By the end of the seventh season, David Duchovny was trying to launch his career as a movie star, and took an extended hiatus from the series for most of the eighth and ninth seasons. In response, the showrunners expanded the cast to include new characters like Annabeth Gish's Monica Reyes and Robert Patrick's John Doggett, while expanding the roles of Skinner and Kersh, and promoting Gillian Anderson to the series lead. (And bringing in Cary Elwes for some reason.) The series also doubled down on the increasingly dull UFO "mythology," introducing "super-soldier" aliens and focusing on the mystery of Scully's pregnancy. (Because nobody but the legions of online shippers could figure that one out.) But this approach failed to win new fans, and alienated old ones. All along, the heart of the show had been the interplay of Mulder and Scully's divergent, but not necessarily opposing, philosophies. Once Mulder disappeared, once Scully became a true believer, once the show introduced characters whose only real function was to eventually replace the main characters, the X-Files was finished. It just took another couple of years for the end to arrive. But it's pretty common for franchises to just linger on, especially once…
Sometimes you just want an ending. It's great to have universes that go on forever, full of characters who will be constantly reinvented and rebooted and remixed for new audiences and new stories. But sometimes true satisfaction comes from knowing that the story is really and truly over. No more sequels, no more prequels, just a complete unit of storytelling. And if you think about it, most movies are like this, as are most novels. So are most TV shows, once the last episode has aired. Ongoing franchises just represent a tiny 0.01% of all the stories being told right now.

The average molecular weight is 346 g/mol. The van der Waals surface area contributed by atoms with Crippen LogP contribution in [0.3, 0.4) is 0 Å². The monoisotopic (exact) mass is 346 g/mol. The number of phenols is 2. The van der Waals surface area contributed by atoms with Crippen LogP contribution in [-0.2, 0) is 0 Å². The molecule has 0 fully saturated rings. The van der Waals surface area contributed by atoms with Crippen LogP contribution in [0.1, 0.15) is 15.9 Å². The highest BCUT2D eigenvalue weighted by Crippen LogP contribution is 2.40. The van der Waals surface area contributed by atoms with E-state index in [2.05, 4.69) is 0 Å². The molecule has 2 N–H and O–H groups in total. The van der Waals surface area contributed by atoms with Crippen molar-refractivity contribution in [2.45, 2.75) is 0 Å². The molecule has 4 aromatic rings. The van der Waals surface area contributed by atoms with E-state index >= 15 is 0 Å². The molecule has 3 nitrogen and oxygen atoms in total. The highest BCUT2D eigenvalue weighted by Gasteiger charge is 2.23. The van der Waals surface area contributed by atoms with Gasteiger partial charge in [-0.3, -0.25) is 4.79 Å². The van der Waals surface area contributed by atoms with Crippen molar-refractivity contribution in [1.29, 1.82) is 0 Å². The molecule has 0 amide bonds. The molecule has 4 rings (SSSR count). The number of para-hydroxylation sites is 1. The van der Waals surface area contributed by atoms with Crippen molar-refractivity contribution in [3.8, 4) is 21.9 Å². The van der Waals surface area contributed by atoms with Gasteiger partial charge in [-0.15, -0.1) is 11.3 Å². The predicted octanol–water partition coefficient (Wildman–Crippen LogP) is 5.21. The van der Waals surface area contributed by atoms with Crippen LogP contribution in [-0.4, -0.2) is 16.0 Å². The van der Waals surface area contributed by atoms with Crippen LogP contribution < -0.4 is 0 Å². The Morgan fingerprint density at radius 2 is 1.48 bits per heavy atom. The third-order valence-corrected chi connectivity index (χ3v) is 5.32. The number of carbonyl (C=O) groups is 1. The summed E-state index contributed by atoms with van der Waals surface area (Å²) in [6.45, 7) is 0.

There is, of course, an urge to find out what happened next, and it's especially powerful in SF and fantasy series, where the entire world is made up. J. Michael Straczynski's space opera Babylon 5 hasn't aged particularly well, thanks to its '90s-era CGI and inconsistent acting and writing. But at the time of its airing, from 1994 to 1998, it was a unique show, both among genre shows and television programming in general. Conceived as a "novel for television," it was designed to tell a single epic saga spanning five seasons, a radical notion at a time when not all the networks had adopted serial drama. Characters would evolve, plots would unfold, and nothing would be the same from one year to the next. It would tell a self-contained story, with a beginning, middle, and ending.